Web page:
In my teaching, I support students in their own forms of knowledge creation. I see the classroom as a space for relational thinking. Facilitating, structuring, and guiding the creation of a class community each semester stands at the core of my teaching. I rely on non-hierarchical, inclusive, process-based practices in all of my classes. I structure my pedagogy around small group work, personal research, and close readings of secondary and primary source material. I believe that reading and writing well go hand-in-hand and aim to have my students practice both continually throughout the semester.

Courses taught/developed:

  • Energy, Environment, Protest: A course that traces the rise of the mineral energy regime in North America with a central focus on environmental justice issues. We look at case studies to understand intersectional power hierarchies of race, class, gender, and colonialism.
  • Craft of Historical Detection: A course focused on introducing students to college-level history and college life in general. We spend time in slow reading of primary and secondary sources, discuss the writing of historical narratives, and learn how to navigate college resources.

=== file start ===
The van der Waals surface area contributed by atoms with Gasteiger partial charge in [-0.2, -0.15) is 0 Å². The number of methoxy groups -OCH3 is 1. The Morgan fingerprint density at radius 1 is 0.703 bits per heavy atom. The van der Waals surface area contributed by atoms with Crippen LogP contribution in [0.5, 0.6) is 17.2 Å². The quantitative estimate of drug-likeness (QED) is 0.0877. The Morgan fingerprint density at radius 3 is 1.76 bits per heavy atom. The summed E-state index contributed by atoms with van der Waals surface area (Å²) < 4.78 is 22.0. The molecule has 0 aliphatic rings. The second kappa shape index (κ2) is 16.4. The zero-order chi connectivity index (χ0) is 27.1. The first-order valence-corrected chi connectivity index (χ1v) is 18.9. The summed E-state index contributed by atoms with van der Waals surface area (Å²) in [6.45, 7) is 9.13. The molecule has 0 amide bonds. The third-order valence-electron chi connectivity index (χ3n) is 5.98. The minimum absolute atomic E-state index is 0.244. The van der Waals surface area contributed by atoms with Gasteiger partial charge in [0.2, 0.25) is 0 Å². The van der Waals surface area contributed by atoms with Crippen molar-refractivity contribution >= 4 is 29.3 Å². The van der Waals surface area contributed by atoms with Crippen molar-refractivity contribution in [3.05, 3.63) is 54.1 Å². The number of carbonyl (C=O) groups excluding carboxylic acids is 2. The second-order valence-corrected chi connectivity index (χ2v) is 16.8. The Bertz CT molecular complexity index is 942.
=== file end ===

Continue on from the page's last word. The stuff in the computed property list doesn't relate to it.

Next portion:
• Everyday Life in America, 1600-1850
  • General US History Survey
  • Rachel Carson, Maine, and the Environment
  • Introduction to Maine Studies
  • Environmental Studies and Environmental Conservation
  • I am well prepared to teach U.S. women’s history, African American history, history of environmental movements, among others. I hold an MS in geography and could also teach courses in human-environment geography.
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